The most renowned utopian of the Middle Ages was Joachim of Fiore, who became Cistercian Abbot of Corazzo of Sicily in 1177 but later retired to the mountains and was permitted by the Pope to found an order of his own. He taught that there were three ages or stations—of the Father, Son, and Holy Ghost; the third stage to be reached only after Israel had toiled in the desert and reached in the Millennium the Age of the Spirit, which would dawn in the year 1260. He drew a ground plan for the New Jerusalem and was hailed far and wide, even by some Franciscans and Dominicans, not only as the true prophet of “the Spiritual Men,” but as a true Messiah. We must not forget that such men as Joachim and his followers, sincere seekers after righteousness, are never wholly missing from the stage of history, and they have deserved far more respect and attention than they have received. For they have been downgraded as heretics by Catholic writers and as Catholic by Protestants. The recent best-selling novel The Name of the Rose, by Umberto Eco, created a sensation by resurrecting this forgotten world, to which it provides an excellent introduction.

John Wycliffe, born in 1328 of illustrious birth but of even more remarkable mental powers, quickly became famous as a scholar, but he spoiled everything by declaring in 1374 that all church property should be nationalized. The Peasant Uprising of 1381 lost him the support of the nobility, but he was protected by the rising citizens of London. In 1383 he attacked the Mendicant orders, which had become altogether too rich and powerful, announcing that the present church was no less than anti-Christ. His followers, the Lollards, preaching that righteousness and materialism simply cannot coexist, would have been completely burnt out of existence had they not gone underground after 1401. The year before the Peasant Uprising, Gerhard Degroot had organized the Brethren of the Common Life, the original Lollards, at Deventer. Youthful members of the Czech nobility studying at Oxford took Wycliffe’s ideas to Bohemia. In the next century, Savonarola led the religious democracy of Florence for three years and ended up at the stake. Luther was caught between two ideals, and his denunciation of the Peasant revolt lost him popular support in 1525.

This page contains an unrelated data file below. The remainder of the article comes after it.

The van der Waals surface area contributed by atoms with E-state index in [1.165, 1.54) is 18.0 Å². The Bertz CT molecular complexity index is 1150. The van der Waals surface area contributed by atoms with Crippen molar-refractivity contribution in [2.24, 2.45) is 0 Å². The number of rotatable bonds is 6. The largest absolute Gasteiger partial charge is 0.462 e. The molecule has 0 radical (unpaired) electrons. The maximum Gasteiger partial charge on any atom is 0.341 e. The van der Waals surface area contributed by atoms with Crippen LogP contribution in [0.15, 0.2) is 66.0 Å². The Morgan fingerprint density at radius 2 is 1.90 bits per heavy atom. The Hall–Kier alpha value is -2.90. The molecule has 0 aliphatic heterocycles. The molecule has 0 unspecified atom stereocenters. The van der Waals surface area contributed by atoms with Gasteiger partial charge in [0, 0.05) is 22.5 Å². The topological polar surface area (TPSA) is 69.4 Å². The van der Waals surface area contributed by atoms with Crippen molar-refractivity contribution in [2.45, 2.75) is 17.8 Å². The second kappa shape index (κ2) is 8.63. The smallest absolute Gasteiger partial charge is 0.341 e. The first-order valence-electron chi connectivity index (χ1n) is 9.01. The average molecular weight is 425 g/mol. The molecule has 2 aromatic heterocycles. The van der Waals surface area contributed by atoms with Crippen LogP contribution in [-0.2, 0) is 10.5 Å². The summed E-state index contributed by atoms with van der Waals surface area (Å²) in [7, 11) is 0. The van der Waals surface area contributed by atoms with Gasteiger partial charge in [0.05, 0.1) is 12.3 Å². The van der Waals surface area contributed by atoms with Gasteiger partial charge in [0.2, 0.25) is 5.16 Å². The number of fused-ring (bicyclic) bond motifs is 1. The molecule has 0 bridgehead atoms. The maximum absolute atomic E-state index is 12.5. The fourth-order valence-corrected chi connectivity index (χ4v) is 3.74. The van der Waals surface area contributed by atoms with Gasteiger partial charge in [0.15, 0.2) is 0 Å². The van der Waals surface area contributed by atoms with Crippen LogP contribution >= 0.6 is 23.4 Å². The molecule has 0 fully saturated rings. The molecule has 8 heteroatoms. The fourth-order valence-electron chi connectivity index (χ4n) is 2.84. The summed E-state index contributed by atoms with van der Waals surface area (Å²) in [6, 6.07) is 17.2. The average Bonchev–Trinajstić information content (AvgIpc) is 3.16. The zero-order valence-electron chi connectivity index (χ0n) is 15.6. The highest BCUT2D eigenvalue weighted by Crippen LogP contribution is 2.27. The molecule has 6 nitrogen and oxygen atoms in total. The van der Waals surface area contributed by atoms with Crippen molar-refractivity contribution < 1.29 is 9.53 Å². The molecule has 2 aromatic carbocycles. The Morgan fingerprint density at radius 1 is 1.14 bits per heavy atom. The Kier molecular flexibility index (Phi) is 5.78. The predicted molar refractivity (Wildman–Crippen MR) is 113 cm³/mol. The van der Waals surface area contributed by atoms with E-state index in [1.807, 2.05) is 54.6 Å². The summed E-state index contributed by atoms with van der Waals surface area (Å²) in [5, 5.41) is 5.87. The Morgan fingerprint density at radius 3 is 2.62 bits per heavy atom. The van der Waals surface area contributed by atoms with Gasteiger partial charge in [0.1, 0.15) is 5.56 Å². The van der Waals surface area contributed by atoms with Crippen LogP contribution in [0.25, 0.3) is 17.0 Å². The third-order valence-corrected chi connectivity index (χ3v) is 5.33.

This takes us in time to the three classic utopians, beginning with Sir Thomas More. His father was a judge in the king’s bench, and, like Wycliffe, Sir Thomas early achieved renown as a prodigy in letters. At his father’s request, he became a successful lawyer, but for all his great acumen and early recognition, he felt the urge to become a Franciscan monk. He gave up the idea only when he saw what wealth and power had done to the order. As an advocate, he became the chief counsel for the merchants of London, who represented the liberal movement of the day, and proved himself a skillful business manager and attorney. In 1504 he was elected to Parliament, and he is recognized as the first man to combine in eminent degree the qualifications of lawyer, businessman, and philosopher—for he was among the great lights of the sixteenth-century Renaissance. But when he opposed a tax demanded by Henry VII, he had to flee the country and went to Flanders. It was there in 1515, at the age of thirty-seven, that he wrote his Utopia.33 It was a smash hit throughout Europe (printed in Louvain in 1516, Basel in 1518, and Paris in 1520). More’s immense ability brought him to the highest offices in the state, but in 1529 he resigned as Lord Chancellor, refusing to bow to the autocratic will of Henry VIII; he was condemned to be tortured and burned, but the sentence was mercifully commuted by his dear friend and patron Henry, to beheading.

More’s Utopia is divided into two parts, the first a vivid account of the present state of the world, followed by the second part, which gives us a better way of doing things. The word utopia, “the place that is not,” has been interpreted by the opposition as synonymous with Never-Never-Land, Cloud-Cuckoo-Land, or any unworkable and crackpot social order. But we must bear in mind that More was a preeminently hard-headed, practical, experienced, common-sense Englishman; and that his work had great appeal among the most influential magnates, merchants, and artisans in the Netherlands, Germany, France, England, and Italy. The thing was really meant to work.

He deals first with general principles to establish guidelines for his utopia. The work takes the form of a dialogue, which begins when More in Antwerp (Lollard country) meets Raphael the sailor, who has spent five years on the Island of Utopia near Brazil. “It seems beyond doubt to me, my dear More,” the sailor Raphael Hytholdaeus begins,